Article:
Dinner out was a well-deserved treat this time, instead of an indulgence, as John and I had worked hard most of the day. John had offered to lend us his angle grinder but when he heard it was to be me wielding it he offered to show me how and then decided he would do the angle grinding, and I was to follow along brushing and wiping and daubing the exposed metal with rust preventer. Back in October 2015 Barry and I had scraped and sanded the runnels, but without the benefit of an angle grinder there were some bits we hadn't seen the extent of. Thursday was an eye opener about how easily rust can take hold and how well it grows below the paint - bastard rust! It clearly never sleeps.

It was a pretty warm day when were doing this work so my shower was delightfully cool - we hadn't run the engine at all as the sun was filling the batteries through the solars. And actually, once the metal sides and roof warm up on the boat, proximity to it seems to double the heat output! I have to wear jeans or I burn my legs on the dark blue sides.

On Saturday I got up early to wash down the roof to get paint and metal dust off it, so I could prime/undercoat it. In the time it took me to make and eat brekkie, the roof had dried out so I could get a coat of paint on. That drying speed indicated it was going to be a scorcher! As it happened, I had just enough time before 8.30am to get the paint on before the roof was too hot for painting.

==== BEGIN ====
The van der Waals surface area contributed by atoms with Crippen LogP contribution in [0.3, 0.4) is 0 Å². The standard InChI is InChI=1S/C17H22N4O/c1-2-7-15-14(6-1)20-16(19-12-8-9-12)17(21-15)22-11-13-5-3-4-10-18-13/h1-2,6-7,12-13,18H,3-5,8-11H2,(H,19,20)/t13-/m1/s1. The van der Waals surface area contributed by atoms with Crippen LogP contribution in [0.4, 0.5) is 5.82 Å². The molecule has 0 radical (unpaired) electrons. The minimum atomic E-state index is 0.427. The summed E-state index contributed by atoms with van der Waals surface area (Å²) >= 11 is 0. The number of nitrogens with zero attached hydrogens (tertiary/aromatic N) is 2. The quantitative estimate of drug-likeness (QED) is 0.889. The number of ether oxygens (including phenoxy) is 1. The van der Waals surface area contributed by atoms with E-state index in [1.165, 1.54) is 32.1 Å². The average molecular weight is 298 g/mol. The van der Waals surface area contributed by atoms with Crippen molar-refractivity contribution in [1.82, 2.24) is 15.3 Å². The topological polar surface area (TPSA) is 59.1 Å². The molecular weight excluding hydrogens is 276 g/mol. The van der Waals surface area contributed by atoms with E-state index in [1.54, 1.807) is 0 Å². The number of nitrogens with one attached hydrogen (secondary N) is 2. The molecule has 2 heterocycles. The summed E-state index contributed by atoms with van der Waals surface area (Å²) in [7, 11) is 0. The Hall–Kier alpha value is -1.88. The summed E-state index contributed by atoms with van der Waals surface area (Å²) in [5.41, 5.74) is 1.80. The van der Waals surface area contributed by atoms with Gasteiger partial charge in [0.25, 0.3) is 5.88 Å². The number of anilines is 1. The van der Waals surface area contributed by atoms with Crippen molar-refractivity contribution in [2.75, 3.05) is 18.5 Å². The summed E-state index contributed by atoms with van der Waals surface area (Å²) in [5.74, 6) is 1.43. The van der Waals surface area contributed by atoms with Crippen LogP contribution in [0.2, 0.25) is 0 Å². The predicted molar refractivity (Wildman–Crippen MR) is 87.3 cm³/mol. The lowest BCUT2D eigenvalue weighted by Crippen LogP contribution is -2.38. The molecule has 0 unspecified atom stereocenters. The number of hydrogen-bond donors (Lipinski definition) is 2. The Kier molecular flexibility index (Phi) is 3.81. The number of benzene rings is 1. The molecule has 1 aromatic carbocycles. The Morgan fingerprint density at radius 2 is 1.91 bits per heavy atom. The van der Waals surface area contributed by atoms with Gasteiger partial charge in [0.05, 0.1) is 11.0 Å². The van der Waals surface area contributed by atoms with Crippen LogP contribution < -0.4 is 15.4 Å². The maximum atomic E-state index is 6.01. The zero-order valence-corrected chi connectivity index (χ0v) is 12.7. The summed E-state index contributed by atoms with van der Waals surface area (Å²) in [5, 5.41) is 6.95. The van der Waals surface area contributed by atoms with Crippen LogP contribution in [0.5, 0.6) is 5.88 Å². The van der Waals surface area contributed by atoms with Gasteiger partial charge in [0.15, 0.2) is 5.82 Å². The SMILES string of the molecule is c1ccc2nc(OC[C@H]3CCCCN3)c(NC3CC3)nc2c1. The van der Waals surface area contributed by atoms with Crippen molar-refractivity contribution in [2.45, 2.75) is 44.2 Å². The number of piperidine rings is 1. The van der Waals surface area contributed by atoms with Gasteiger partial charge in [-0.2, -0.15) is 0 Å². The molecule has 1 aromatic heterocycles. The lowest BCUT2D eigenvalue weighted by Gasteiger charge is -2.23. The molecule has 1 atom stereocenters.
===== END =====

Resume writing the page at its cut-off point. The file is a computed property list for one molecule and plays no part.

A cold shower this time, and gosh, it was lovely!

Then away we went heading for Evesham. Both David and John wanted to go to the marina shop in Evesham, so David travelled with John. They went on ahead and John travelled at such a SLOW pace I could have swum faster, I am sure! However I am sure the multitude of fishermen sitting on the whitebaiting stands appreciated that the water wasn't churned up. I did have to ask those already scantily clad if they had their sunscreen on ...

On arrival in Evesham, before John turned into the marina entrance, I phoned Mick and Julia to see if they were back and where to moor - instructions were that I was to hoot the mack truck horn to alert them I was close so they would come and get my ropes. Successful hooting and mooring alongside accomplished and then along came John and David - they had wended their careful way into the marina, all the way along between boats to the shop, only to find it was closed - on a Saturday!!!

Ah well, that is their loss as John was on for buying a life jacket and a couple of deck chairs. And it's our gain as we swapped a life jacket (brand new, worn for 5 minutes by me and discarded as I kept getting the straps caught on the tiller handle - not such a safety device ...) for a brand new cassette toilet. We have abandoned bucket and chuck it for the pee, as we cannot find a bucket that doesn't absorb urine and either end up smelling or rusting. There, that's a thing you know now, as Jaq's daughter Shiery says ...

We are about to join the Lautrec range of boats - you know the kind: they have two loos ... (thanks to Black Prince for that one, by the way)

OK, it is nearing time for the off - we are heading to Pershore and want to be there before it gets too warm. Trust me, I am NOT moaning about this weather - it is glorious. And it is best used in a relaxed/prone/seated in shade fashion!

Pictures will be posted in Pershore!

Thursday, 15 June 2017

On the river